UPDATE: Draymond Green has been suspended for Game 5 of the NBA Finals. He was retroactively assessed a flagrant foul because he made "unnecessary contact with a retaliatory swipe of his hand to the groin of Cleveland Cavaliers forward LeBron James," which gave him four flagrant foul points in the playoffs and automatically triggered a one-game suspension. Charles Barkley must not be happy about this at all.


With Monday's Game 5 of the NBA Finals approaching, the Golden State Warriors are reportedly growing concerned that forward Draymond Green might be suspended for his apparent low blow to LeBron James late in the fourth quarter of Game 4. The Cleveland Cavaliers, meanwhile, are "pushing hard" for the league to suspend him, per cleveland.com's Chris Haynes. One man who is on the Warriors' side: Charles Barkley.

Barkley, who has been one of Golden State's most high-profile critics over the last couple of seasons, believes that Green did nothing wrong. During Green's postgame interview on NBA TV on Friday, Barkley praised him for responding when James disrespectfully stepped over him. Barkley referred to that interview when he appeared on Sirius XM's Bleacher Report Radio on Sunday, and then he directly said that Green had the right to strike James below the belt.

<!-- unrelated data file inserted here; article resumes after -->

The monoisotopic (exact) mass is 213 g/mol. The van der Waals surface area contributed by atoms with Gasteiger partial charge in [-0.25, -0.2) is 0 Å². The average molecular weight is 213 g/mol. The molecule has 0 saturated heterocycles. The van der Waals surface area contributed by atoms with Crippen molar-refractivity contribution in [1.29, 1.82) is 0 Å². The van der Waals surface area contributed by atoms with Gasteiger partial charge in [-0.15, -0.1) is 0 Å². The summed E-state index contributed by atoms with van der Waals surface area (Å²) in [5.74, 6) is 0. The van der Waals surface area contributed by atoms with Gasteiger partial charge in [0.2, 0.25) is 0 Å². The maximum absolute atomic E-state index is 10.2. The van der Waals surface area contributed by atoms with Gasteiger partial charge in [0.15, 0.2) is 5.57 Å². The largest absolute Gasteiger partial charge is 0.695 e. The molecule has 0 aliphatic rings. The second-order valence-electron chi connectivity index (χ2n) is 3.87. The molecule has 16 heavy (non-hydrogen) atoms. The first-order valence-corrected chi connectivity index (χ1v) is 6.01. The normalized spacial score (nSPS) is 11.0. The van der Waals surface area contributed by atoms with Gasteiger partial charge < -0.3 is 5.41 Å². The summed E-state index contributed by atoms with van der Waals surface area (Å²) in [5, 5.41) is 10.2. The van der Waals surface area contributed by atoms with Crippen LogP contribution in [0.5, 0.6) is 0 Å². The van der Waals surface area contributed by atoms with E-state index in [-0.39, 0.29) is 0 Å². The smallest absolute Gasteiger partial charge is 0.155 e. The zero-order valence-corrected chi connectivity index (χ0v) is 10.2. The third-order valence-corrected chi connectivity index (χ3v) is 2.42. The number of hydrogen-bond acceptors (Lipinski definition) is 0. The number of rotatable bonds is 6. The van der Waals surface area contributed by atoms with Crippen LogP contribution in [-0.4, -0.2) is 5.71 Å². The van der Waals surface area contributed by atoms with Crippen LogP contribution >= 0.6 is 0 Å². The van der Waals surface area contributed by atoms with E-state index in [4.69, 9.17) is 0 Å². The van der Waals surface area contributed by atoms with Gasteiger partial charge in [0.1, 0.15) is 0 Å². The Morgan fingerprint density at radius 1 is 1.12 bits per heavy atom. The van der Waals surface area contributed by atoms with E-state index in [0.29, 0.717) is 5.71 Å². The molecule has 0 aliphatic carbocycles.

"I gave Draymond a compliment," Barkley said. "I said, 'You could have played in our day.' Because when a guy steps over you, you have a moral obligation to punch him ... You have a moral obligation. Because that's really disrespectful to step over a guy. You're supposed to pop him in his junk if he steps over you like that. That's a perfectly fine response if a guy does that.

"Now, you gotta act like you didn't try to do it," Barkley continued. "I will admit that. You got to act like you didn't mean to do it. But listen man, and I can say it, I told Draymond that: when somebody steps over you, they're doing that intentionally to just like rub it in your face. I mean, they're deliberately trying to punk you in that situation."


I would call that an extremely liberal view on this matter, but the main takeaway is that players hate when an opponent steps over them. They will generally not accept this without retaliating in some way.

The league, however, does not have a "moral obligation" exception when it comes to groin punching. I'm not sure that this specific type of support helps Green's case for avoiding a suspension.

Draymond Green joins NBA TV after Game 4 of NBA Finals
Draymond Green and Charles Barkley talk after Game 4. NBA TV